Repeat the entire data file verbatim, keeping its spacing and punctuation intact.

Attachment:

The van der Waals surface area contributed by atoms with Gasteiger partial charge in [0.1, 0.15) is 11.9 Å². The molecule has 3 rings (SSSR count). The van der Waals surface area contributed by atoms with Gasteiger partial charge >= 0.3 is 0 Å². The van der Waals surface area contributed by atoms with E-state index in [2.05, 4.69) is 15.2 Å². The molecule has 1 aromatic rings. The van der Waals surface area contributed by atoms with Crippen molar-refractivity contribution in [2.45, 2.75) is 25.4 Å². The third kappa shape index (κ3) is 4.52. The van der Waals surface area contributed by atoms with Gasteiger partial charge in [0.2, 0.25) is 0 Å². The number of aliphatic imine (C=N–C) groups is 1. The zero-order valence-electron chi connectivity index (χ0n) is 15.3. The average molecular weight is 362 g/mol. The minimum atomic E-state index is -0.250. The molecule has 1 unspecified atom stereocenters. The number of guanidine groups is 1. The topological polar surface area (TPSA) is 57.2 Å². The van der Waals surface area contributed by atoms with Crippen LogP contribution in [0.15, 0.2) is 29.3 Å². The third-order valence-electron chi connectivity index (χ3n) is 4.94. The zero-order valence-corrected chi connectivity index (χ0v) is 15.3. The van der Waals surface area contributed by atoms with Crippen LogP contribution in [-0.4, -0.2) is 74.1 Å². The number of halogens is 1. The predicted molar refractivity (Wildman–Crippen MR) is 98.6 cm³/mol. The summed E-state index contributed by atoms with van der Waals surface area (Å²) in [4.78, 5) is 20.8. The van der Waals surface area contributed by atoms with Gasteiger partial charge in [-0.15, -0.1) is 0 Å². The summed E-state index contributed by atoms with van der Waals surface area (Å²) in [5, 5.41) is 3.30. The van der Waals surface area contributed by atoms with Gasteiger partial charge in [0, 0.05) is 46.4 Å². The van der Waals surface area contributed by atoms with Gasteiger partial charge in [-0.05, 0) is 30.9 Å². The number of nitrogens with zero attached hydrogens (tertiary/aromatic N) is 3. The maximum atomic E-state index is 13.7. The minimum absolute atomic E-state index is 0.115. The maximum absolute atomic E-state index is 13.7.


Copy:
The van der Waals surface area contributed by atoms with Gasteiger partial charge in [0.1, 0.15) is 11.9 Å². The molecule has 3 rings (SSSR count). The van der Waals surface area contributed by atoms with Gasteiger partial charge >= 0.3 is 0 Å². The van der Waals surface area contributed by atoms with E-state index in [2.05, 4.69) is 15.2 Å². The molecule has 1 aromatic rings. The van der Waals surface area contributed by atoms with Crippen molar-refractivity contribution in [2.45, 2.75) is 25.4 Å². The third kappa shape index (κ3) is 4.52. The van der Waals surface area contributed by atoms with Gasteiger partial charge in [0.2, 0.25) is 0 Å². The number of aliphatic imine (C=N–C) groups is 1. The zero-order valence-electron chi connectivity index (χ0n) is 15.3. The average molecular weight is 362 g/mol. The minimum atomic E-state index is -0.250. The molecule has 1 unspecified atom stereocenters. The number of guanidine groups is 1. The topological polar surface area (TPSA) is 57.2 Å². The van der Waals surface area contributed by atoms with Crippen LogP contribution in [0.15, 0.2) is 29.3 Å². The third-order valence-electron chi connectivity index (χ3n) is 4.94. The zero-order valence-corrected chi connectivity index (χ0v) is 15.3. The van der Waals surface area contributed by atoms with Crippen LogP contribution in [-0.4, -0.2) is 74.1 Å². The number of halogens is 1. The predicted molar refractivity (Wildman–Crippen MR) is 98.6 cm³/mol. The summed E-state index contributed by atoms with van der Waals surface area (Å²) in [4.78, 5) is 20.8. The van der Waals surface area contributed by atoms with Gasteiger partial charge in [-0.15, -0.1) is 0 Å². The summed E-state index contributed by atoms with van der Waals surface area (Å²) in [5, 5.41) is 3.30. The van der Waals surface area contributed by atoms with Gasteiger partial charge in [0, 0.05) is 46.4 Å². The van der Waals surface area contributed by atoms with Gasteiger partial charge in [-0.05, 0) is 30.9 Å². The number of nitrogens with zero attached hydrogens (tertiary/aromatic N) is 3. The maximum atomic E-state index is 13.7. The minimum absolute atomic E-state index is 0.115. The maximum absolute atomic E-state index is 13.7.